Throughout the survey, we used the term personal health data instead of PGD to aid participants’ understanding. At the beginning of the survey, we defined personal health data as health-related data that people keep track of about themselves, such as exercise (eg, step count, miles run), sleep, diet, heart rate, and blood pressure. Table 1 and Textbox 1 describe our survey measures, including how we defined and assessed each construct.

    Table 1. Quantitative survey measures.
    View this table

    Textbox 1. Qualitative survey measures.
    View this box

    In addition, we collected participants’ (1) demographic information (eg, age, gender, occupation, educational attainment, household income, first language), (2) access to technology (eg, internet, mobile phone), and (3) details of their meeting with the clinician (eg, reasons for visit, satisfaction). The survey consisted of 39 questions (Multimedia Appendix 1) and was administered using Qualtrics [46] on a tablet device we provided.

    Data Collection

    Data collection for this study was part of a larger project that involved onsite surveys and follow-up interviews at a UHC. This paper focuses on the survey results. Following the UHC’s guidance, 3 researchers set up a study space next to several clinics, including primary care, women’ s health, behavioral health, immunization or allergy, and alternative medicine. We approached patients as they exited clinic offices and asked whether they had just met with a clinician. If the patient answered yes, we invited them to participate in the survey. If they expressed an interest, we then led them to the study space, secured their informed consent, and instructed them to take the survey using a tablet paired with a keyboard. As we had 2 tablets set up in the study space, we were able to host 2 participants at the same time. During the study, 2 to 3 researchers were sitting behind the tablets, and each participant was sitting in front of each tablet to complete the survey. Participants would inform the researchers when they completed the survey. We did not recruit any patients who had visited the UHC for mental health reasons, as per the UHC’s request.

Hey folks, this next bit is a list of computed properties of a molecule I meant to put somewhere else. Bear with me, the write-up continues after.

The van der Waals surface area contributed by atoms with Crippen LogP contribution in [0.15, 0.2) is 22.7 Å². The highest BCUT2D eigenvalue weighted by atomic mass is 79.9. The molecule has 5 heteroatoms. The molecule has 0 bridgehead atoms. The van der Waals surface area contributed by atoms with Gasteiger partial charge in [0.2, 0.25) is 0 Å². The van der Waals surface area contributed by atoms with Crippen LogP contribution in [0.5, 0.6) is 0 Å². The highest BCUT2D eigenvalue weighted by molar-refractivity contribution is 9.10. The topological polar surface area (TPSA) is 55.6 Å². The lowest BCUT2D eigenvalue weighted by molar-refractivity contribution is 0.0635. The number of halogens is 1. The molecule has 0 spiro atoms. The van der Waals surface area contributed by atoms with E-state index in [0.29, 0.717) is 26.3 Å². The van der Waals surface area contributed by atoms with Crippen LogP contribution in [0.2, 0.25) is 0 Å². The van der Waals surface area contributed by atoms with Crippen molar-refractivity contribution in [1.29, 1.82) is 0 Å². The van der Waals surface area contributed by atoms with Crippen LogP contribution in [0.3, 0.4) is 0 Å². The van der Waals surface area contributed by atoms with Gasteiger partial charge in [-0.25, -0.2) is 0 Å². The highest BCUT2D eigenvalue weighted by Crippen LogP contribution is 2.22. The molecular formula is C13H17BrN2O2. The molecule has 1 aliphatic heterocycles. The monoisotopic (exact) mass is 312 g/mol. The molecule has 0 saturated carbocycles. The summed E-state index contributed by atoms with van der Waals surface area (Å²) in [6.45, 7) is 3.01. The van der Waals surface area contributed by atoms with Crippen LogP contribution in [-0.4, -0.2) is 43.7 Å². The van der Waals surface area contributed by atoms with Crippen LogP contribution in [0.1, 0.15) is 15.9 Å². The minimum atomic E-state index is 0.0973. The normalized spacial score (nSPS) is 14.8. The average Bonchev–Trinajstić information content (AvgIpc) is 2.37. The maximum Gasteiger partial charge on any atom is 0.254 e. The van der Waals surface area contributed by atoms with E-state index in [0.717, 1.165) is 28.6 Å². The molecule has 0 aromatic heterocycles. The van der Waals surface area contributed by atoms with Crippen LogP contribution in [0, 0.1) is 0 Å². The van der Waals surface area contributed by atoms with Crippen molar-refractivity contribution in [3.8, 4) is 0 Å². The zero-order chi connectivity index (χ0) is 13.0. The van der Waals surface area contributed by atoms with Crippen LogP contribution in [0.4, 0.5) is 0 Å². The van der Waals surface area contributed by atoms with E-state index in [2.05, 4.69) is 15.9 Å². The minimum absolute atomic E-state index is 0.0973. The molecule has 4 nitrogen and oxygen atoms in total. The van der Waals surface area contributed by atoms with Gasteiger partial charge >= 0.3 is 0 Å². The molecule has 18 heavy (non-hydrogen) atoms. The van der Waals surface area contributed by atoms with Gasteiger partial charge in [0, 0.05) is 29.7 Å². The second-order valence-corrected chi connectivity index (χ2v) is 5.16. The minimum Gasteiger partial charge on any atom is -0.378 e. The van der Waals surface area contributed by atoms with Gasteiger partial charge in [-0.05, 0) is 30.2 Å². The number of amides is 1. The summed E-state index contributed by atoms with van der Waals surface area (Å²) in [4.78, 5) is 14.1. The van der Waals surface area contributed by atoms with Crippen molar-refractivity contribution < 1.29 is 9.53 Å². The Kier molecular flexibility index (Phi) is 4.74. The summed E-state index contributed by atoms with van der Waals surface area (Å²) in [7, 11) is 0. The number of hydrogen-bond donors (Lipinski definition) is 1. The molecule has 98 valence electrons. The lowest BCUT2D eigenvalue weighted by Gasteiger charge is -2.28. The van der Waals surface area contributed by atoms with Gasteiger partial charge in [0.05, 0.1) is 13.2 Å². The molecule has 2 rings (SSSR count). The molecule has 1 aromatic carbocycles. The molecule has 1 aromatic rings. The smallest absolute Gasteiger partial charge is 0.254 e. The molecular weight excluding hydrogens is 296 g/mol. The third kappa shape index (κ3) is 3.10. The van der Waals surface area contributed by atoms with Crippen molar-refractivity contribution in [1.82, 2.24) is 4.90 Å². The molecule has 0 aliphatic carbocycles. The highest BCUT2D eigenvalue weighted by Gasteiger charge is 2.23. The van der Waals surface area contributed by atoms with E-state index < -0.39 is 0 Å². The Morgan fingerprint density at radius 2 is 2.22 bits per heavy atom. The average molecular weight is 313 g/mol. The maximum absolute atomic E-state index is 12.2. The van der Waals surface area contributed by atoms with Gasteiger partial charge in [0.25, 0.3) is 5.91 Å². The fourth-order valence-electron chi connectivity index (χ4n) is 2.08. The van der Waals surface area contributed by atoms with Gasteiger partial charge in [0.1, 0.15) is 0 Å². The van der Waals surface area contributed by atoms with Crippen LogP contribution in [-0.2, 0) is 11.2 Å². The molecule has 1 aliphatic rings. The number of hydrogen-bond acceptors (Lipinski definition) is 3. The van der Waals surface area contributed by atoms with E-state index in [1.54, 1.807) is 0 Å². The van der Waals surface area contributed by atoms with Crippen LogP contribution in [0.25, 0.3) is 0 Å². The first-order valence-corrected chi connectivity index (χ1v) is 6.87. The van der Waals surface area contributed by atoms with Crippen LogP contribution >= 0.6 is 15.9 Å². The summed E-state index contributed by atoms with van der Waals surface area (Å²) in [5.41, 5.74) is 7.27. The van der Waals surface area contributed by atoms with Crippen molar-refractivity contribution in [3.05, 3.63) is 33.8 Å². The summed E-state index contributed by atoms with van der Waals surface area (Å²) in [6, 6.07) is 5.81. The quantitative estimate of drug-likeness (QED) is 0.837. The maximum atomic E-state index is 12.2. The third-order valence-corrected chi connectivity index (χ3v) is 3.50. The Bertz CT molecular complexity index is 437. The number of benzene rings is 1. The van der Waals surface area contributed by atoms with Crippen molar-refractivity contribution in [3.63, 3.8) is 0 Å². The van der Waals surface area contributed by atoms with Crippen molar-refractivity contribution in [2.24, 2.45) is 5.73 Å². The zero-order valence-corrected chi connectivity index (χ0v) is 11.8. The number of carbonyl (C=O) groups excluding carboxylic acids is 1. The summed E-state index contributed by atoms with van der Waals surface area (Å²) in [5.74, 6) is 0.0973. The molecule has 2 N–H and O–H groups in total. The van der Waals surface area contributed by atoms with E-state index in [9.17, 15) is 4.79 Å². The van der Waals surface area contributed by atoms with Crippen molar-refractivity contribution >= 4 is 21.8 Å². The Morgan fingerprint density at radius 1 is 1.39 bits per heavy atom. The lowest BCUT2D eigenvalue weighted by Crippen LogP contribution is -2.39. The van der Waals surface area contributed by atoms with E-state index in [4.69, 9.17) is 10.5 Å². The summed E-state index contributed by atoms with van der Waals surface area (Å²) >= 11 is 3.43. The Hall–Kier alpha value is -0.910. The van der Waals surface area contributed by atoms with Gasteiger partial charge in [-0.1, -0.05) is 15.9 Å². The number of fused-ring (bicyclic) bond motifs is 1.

The survey took participants about 4 to 16 minutes to complete (mean 7.60, SD 2.62). Each participant received a US $5 campus dining gift card after completing the survey. The study was approved by the Institutional Review Board at the researchers’ university.

    Data Analysis

    To answer RQ1 (“Do patients’ self-tracking practices relate to their HSI and AE?”), we used multivariate multiple regression to examine whether the number of data types participants tracked and their tracking group (ie, nontracker, memory tracker, or tool tracker) were related to their HSI and AE levels. As patients’ health status has been found to highly correlate with their health literacy [34], we controlled their health status as a covariate. In addition, we dummy coded the tracking group using nontrackers as the reference group.

    To answer RQ2 (“Do patients’ self-tracking practices, along with their HSI and AE, relate to their practices of sharing data with doctors?”), we used multiple logistic regression to predict whether participants had shared their PGD during a particular visit based on their HSI, AE, the number of data types they tracked, and their tracking group. Using this same set of predictors in addition to whether participants had shared their data, we used multiple linear regression to predict participants’ willingness to share their data with clinicians in the future.

    To answer RQ3 (“What benefits and barriers do patients encounter with regard to sharing PGD with doctors?”), we first analyzed participants’ responses to the questions regarding their perceived benefits and barriers of sharing PGD with clinicians, and then categorized these responses using a bottom-up (inductive) approach. In this manner, we developed a coding dictionary that reflected different sharing-related benefits and barriers. We later reorganized the initial codes into potential themes, which complemented our findings for RQ2 by explaining why participants had or had not shared their health data with their clinician during the particular clinic visit.